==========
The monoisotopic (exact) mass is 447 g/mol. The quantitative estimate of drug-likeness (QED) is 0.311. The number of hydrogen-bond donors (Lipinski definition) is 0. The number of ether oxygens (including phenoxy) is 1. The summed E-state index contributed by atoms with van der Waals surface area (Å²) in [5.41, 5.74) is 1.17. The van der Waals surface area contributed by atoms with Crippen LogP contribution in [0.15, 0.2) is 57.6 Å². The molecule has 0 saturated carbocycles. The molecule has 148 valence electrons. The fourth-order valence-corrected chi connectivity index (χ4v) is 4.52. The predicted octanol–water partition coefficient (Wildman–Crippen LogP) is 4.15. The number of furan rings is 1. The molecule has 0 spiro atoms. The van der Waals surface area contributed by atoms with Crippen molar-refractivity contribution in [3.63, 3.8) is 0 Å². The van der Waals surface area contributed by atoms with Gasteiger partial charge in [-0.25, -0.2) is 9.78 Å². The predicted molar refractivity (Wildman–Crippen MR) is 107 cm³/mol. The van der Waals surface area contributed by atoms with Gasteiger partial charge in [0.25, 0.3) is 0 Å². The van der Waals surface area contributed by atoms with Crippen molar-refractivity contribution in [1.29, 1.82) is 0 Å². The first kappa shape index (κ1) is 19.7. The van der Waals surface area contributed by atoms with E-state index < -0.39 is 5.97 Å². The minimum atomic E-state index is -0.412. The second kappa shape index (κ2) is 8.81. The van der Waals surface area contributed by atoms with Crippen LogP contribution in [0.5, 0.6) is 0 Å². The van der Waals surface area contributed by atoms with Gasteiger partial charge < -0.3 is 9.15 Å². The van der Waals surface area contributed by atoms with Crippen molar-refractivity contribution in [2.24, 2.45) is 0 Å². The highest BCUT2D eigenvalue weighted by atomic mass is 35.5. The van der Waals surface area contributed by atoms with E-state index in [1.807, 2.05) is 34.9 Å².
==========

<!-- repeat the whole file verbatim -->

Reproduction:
The monoisotopic (exact) mass is 447 g/mol. The quantitative estimate of drug-likeness (QED) is 0.311. The number of hydrogen-bond donors (Lipinski definition) is 0. The number of ether oxygens (including phenoxy) is 1. The summed E-state index contributed by atoms with van der Waals surface area (Å²) in [5.41, 5.74) is 1.17. The van der Waals surface area contributed by atoms with Crippen LogP contribution in [0.15, 0.2) is 57.6 Å². The molecule has 0 saturated carbocycles. The molecule has 148 valence electrons. The fourth-order valence-corrected chi connectivity index (χ4v) is 4.52. The predicted octanol–water partition coefficient (Wildman–Crippen LogP) is 4.15. The number of furan rings is 1. The molecule has 0 spiro atoms. The van der Waals surface area contributed by atoms with Crippen molar-refractivity contribution in [3.63, 3.8) is 0 Å². The van der Waals surface area contributed by atoms with Gasteiger partial charge in [-0.25, -0.2) is 9.78 Å². The predicted molar refractivity (Wildman–Crippen MR) is 107 cm³/mol. The van der Waals surface area contributed by atoms with Gasteiger partial charge in [0.25, 0.3) is 0 Å². The van der Waals surface area contributed by atoms with Crippen molar-refractivity contribution in [1.29, 1.82) is 0 Å². The first kappa shape index (κ1) is 19.7. The van der Waals surface area contributed by atoms with E-state index < -0.39 is 5.97 Å². The minimum atomic E-state index is -0.412. The second kappa shape index (κ2) is 8.81. The van der Waals surface area contributed by atoms with Crippen LogP contribution in [0.5, 0.6) is 0 Å². The van der Waals surface area contributed by atoms with Gasteiger partial charge < -0.3 is 9.15 Å². The van der Waals surface area contributed by atoms with Crippen molar-refractivity contribution in [2.24, 2.45) is 0 Å². The highest BCUT2D eigenvalue weighted by atomic mass is 35.5. The van der Waals surface area contributed by atoms with E-state index in [1.807, 2.05) is 34.9 Å².